But, there the traffic was, anyway. The thing about those two-lane country roads is that if you get behind that one…car…

So I was behind that one…car…the one slowing down to 30 mph at every…single…turn in the road. And I was one car in a line that quickly formed behind this driver. I’d had a long day, and I just wanted to get home. There was nothing I could do but slow down, along with everyone else.

And what came into my mind was a sermon that I preached on my first Palm Sunday here. I preached that day about slowing down for school zones, and how “this slower pace is supposed to be able to give us more time to observe our surroundings, to pay attention to what is around us, and to allow us more time to react if something goes wrong…Most of the time I drive through active school zones, nothing happens. But those school zones are still there, slowing me down, forcing me to observe, pay attention, and react if necessary.”

So, there I was, stuck in traffic and using my own words to make myself feel somewhat better and then…we stopped. I whined out loud, “I’m tired of this and I don’t want to stop!” But obviously I did, because I had to.

Sometimes, we don’t want to stop, and we don’t want to slow down, even.

Yet, Holy Week forces us to slow…way…down. We spend this week looking at the events leading up to Jesus’ betrayal and arrest, his crucifixion and death, his burial, and his resurrection. We travel through these stories very purposefully in this week – and we observe, we pay attention, and we react.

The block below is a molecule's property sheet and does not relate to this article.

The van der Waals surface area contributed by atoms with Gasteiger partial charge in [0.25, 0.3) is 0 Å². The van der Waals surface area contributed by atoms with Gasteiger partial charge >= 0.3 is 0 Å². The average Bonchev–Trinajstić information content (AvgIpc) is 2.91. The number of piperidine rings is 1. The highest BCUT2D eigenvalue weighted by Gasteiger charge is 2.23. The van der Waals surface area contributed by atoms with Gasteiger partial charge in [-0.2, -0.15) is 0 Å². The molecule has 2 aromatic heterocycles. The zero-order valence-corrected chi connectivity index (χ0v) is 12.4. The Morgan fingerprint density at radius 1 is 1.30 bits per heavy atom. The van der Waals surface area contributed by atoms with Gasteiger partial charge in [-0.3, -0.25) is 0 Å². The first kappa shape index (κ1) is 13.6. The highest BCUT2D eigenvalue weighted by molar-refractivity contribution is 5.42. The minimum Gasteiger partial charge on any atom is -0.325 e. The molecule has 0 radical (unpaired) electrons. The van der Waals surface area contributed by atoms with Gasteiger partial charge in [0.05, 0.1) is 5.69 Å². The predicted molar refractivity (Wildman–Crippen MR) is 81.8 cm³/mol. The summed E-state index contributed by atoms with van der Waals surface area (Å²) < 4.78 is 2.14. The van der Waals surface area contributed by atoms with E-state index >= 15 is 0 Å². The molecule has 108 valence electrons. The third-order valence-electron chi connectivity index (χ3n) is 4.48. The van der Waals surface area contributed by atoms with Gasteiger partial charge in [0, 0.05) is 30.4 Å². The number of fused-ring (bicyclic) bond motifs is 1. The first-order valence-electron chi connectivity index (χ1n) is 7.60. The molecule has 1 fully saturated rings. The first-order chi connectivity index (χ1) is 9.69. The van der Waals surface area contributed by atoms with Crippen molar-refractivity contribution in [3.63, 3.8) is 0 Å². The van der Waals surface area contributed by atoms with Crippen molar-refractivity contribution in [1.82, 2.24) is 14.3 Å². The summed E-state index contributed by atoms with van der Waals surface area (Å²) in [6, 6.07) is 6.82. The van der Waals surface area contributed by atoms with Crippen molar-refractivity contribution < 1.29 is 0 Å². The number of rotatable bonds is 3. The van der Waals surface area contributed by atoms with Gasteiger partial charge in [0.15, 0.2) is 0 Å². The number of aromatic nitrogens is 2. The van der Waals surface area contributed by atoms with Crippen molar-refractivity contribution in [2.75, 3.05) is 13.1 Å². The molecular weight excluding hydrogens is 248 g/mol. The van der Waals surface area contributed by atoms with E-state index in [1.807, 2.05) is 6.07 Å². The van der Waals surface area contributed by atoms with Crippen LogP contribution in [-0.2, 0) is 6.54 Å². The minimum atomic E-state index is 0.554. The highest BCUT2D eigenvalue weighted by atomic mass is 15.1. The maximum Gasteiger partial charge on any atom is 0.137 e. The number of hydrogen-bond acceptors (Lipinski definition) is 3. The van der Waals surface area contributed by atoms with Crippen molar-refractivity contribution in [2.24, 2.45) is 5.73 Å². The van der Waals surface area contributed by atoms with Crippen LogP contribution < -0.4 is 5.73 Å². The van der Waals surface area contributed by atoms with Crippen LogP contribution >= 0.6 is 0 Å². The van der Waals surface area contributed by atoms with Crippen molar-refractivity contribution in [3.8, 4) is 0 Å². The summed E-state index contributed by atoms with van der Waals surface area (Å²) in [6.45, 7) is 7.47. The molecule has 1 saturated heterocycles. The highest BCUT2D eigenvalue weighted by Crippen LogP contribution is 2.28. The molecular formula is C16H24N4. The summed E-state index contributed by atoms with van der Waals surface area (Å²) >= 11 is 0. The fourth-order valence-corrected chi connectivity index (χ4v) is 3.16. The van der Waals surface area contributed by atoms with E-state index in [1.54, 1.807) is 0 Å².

Outside this morning, we read the Palm Sunday narrative from Mark 11 that tells us of Jesus entering Jerusalem on a colt. The crowds of people welcoming Jesus are jubilant – they are spreading out branches and clothes to make a way for Jesus to travel. “Hosanna!” they are crying out – “Please save us!” is what are asking. In this scene, they are calling Jesus “blessed,” and they are hailing him as a king.

I talked a few weeks ago about the high expectations that the disciples and the people have for Jesus. The people are expecting him to act on their behalf, so that they can be rescued from their Roman oppressors. “Hosanna! Please save us!” The people are welcoming their Messiah – the anointed one – the one who will save them.